We get a lot of more information using the anova1way method. What may be of particular interest here is that we get results from a post-hoc test (i.e., Tukey HSD).  Whereas the ANOVA only lets us know that there was a significant effect of treatment the post-hoc analysis reveals where this effect may be (between which groups).

If you have more than one dependent variable a multivariate method may be more suitable. Learn more on how to carry out a Multivariate Analysis of Variance (ANOVA) using Python:

Python ANOVA using Pingouin (bonus)

In this section, we will learn how to carry out ANOVA in Python using the package pingouin. This package is, as with Statsmodels, very simple to use. If we want to carry out an ANOVA, we use anova.

import pandas as pd
import pingouin as pg

data = "https://vincentarelbundock.github.io/Rdatasets/csv/datasets/PlantGrowth.csv"

aov = pg.anova(data=df, dv='weight', between='group', detailed=True)
print(aov)Code language: Python (python)

As seen in the ANOVA table above, we get the degrees of freedom, the mean square error, F- and p-values, and the partial eta squared when using pingouin.

Pairwise Comparisons in Python (Tukey-HSD)

One neat thing with Pingouin is that we can also carry post-hoc tests. We will now carry out the Tukey-HSD test as a follow-up on our ANOVA. This is also very simple; we use the pairwise_tukey method to carry out the pairwise comparisons:

pt = pg.pairwise_tukey(dv='weight', between='group', data=df)
print(pt)Code language: Python (python)

Note, if we want another type of effect size, we can add the argument effsize and choose between six different effect sizes (or none): cohen, hedges, glass, eta-square, odds-ratio, and AUC. In the last code example we change the default effect size (hedges) to Cohen:

cpt = pg.pairwise_tukey(dv='weight', between='group', effsize='cohen', data=df)
print(pt)Code language: Python (python)

Conclusion: Python ANOVA

That is it! In this tutorial, you learned four methods that let you carry out one-way ANOVAs using Python. There are other ways to deal with the tests between the groups (e.g., the post-hoc analysis).

One could carry out Multiple Comparisons (e.g., t-tests between each group. Remember to correct for familywise error!) or Planned Contrasts.  In conclusion, doing ANOVAs in Python is pretty simple.

Resources

Here are some more Python tutorials:

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8 thoughts on “Four Ways to Conduct One-Way ANOVA with Python”

1. Thank you for your effort, very clearly set.

However, I am hitting a problem using ANOVA1Way, I wonder if you have any suggestions. When I make a copy of PlantGrowth.csv and type in new numbers for “weight” and then run your code, I get:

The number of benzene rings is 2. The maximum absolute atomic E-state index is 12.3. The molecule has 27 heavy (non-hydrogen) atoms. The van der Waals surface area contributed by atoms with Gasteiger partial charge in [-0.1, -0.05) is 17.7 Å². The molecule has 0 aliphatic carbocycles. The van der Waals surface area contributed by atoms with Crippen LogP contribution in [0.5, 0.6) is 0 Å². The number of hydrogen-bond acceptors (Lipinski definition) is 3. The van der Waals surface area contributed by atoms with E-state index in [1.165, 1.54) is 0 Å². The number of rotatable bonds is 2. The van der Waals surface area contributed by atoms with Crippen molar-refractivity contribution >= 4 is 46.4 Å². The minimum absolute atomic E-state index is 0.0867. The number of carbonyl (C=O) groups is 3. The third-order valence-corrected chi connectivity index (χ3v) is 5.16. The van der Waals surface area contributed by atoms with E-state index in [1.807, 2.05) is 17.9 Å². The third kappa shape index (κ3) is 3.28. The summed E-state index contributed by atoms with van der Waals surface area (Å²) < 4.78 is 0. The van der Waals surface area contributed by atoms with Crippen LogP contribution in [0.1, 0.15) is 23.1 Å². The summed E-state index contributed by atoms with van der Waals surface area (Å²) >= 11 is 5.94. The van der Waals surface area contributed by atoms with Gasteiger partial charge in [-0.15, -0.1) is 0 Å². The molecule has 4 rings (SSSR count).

Error: new-line character seen in unquoted field – do you need to open the file in universal-newline mode?

Thanks and Regards

2. Hi Erik,

thanks for the great post. I wanted to offer an update to part 2 (python based ANOVA) for when the groups have different sample sizes.

First, rewrite the calculation for n:
n = data.groupby(var).size().values

Then the calculation for SSbetween and SSwithin needs to be modified:
SSbetween = (sum(data.groupby(var).sum()[‘LogSalePrice’].values**2/n)) – (data[‘LogSalePrice’].sum()**2)/N
SSwithin = sum_y_squared – sum(data.groupby(var).sum()[‘LogSalePrice’].values**2/n)

It just takes the division by n (element-wise) inside the outer sum in both cases.

I tested this by comparing with the output from f_oneway and it seems to work. It should also generalize well to the case where n is the same for all groups.

Thanks again for the write-up!

1. Hi Joel,

thanks for your comment and thanks for the update! I’ll add this to the post (with a reference to your comment, of course).

Erik

3. Hi Erik!

Thank you for the post. I’ve been working recently on a Python stats package that implements several ANOVA-related functions and post-hocs tests. Just thought I’d mention it in case this would turn useful to you or others: https://pingouin-stats.org/

All the best,
Raphael

1. Hey Raphael,

This looks really interesting! Will install this later today and play around with it. I might just add it to one of my posts listing useful Python packages. We’ll see!

Maybe I’ll also update this post (or write a new one). I’ll send you an email, if I do.

Thanks for letting us know about the package,

Best,

Erik